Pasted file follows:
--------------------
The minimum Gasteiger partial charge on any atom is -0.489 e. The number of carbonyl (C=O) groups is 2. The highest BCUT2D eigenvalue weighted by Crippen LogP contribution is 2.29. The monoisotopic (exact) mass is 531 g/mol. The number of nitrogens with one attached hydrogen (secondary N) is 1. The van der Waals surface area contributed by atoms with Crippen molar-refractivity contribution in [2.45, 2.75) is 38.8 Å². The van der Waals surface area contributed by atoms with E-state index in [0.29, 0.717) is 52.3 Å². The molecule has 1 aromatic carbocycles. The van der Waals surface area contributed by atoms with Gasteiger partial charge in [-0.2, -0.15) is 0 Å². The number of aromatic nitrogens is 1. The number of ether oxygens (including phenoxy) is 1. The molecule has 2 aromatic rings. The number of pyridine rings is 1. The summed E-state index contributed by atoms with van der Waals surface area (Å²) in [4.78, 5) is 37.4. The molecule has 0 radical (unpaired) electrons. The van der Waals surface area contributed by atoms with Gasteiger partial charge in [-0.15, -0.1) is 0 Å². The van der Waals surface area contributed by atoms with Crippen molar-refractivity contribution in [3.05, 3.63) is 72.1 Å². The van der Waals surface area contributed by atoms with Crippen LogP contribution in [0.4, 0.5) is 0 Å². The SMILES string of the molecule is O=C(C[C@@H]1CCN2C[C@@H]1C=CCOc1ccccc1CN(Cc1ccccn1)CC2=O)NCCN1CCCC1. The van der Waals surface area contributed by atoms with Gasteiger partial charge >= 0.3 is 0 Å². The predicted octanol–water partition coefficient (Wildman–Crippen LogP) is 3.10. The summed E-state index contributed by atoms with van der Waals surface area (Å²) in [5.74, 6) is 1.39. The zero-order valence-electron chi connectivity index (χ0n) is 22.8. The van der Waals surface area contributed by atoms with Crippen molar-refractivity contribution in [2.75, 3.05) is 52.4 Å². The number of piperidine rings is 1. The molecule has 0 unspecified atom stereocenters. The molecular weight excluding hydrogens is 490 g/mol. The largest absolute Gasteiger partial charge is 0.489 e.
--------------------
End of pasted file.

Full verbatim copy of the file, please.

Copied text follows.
The minimum Gasteiger partial charge on any atom is -0.489 e. The number of carbonyl (C=O) groups is 2. The highest BCUT2D eigenvalue weighted by Crippen LogP contribution is 2.29. The monoisotopic (exact) mass is 531 g/mol. The number of nitrogens with one attached hydrogen (secondary N) is 1. The van der Waals surface area contributed by atoms with Crippen molar-refractivity contribution in [2.45, 2.75) is 38.8 Å². The van der Waals surface area contributed by atoms with E-state index in [0.29, 0.717) is 52.3 Å². The molecule has 1 aromatic carbocycles. The van der Waals surface area contributed by atoms with Gasteiger partial charge in [-0.2, -0.15) is 0 Å². The number of aromatic nitrogens is 1. The number of ether oxygens (including phenoxy) is 1. The molecule has 2 aromatic rings. The number of pyridine rings is 1. The summed E-state index contributed by atoms with van der Waals surface area (Å²) in [4.78, 5) is 37.4. The molecule has 0 radical (unpaired) electrons. The van der Waals surface area contributed by atoms with Gasteiger partial charge in [-0.15, -0.1) is 0 Å². The van der Waals surface area contributed by atoms with Crippen molar-refractivity contribution in [3.05, 3.63) is 72.1 Å². The van der Waals surface area contributed by atoms with Crippen LogP contribution in [0.4, 0.5) is 0 Å². The SMILES string of the molecule is O=C(C[C@@H]1CCN2C[C@@H]1C=CCOc1ccccc1CN(Cc1ccccn1)CC2=O)NCCN1CCCC1. The van der Waals surface area contributed by atoms with Gasteiger partial charge >= 0.3 is 0 Å². The predicted octanol–water partition coefficient (Wildman–Crippen LogP) is 3.10. The summed E-state index contributed by atoms with van der Waals surface area (Å²) in [5.74, 6) is 1.39. The zero-order valence-electron chi connectivity index (χ0n) is 22.8. The van der Waals surface area contributed by atoms with Crippen molar-refractivity contribution in [2.75, 3.05) is 52.4 Å². The number of piperidine rings is 1. The molecule has 0 unspecified atom stereocenters. The molecular weight excluding hydrogens is 490 g/mol. The largest absolute Gasteiger partial charge is 0.489 e.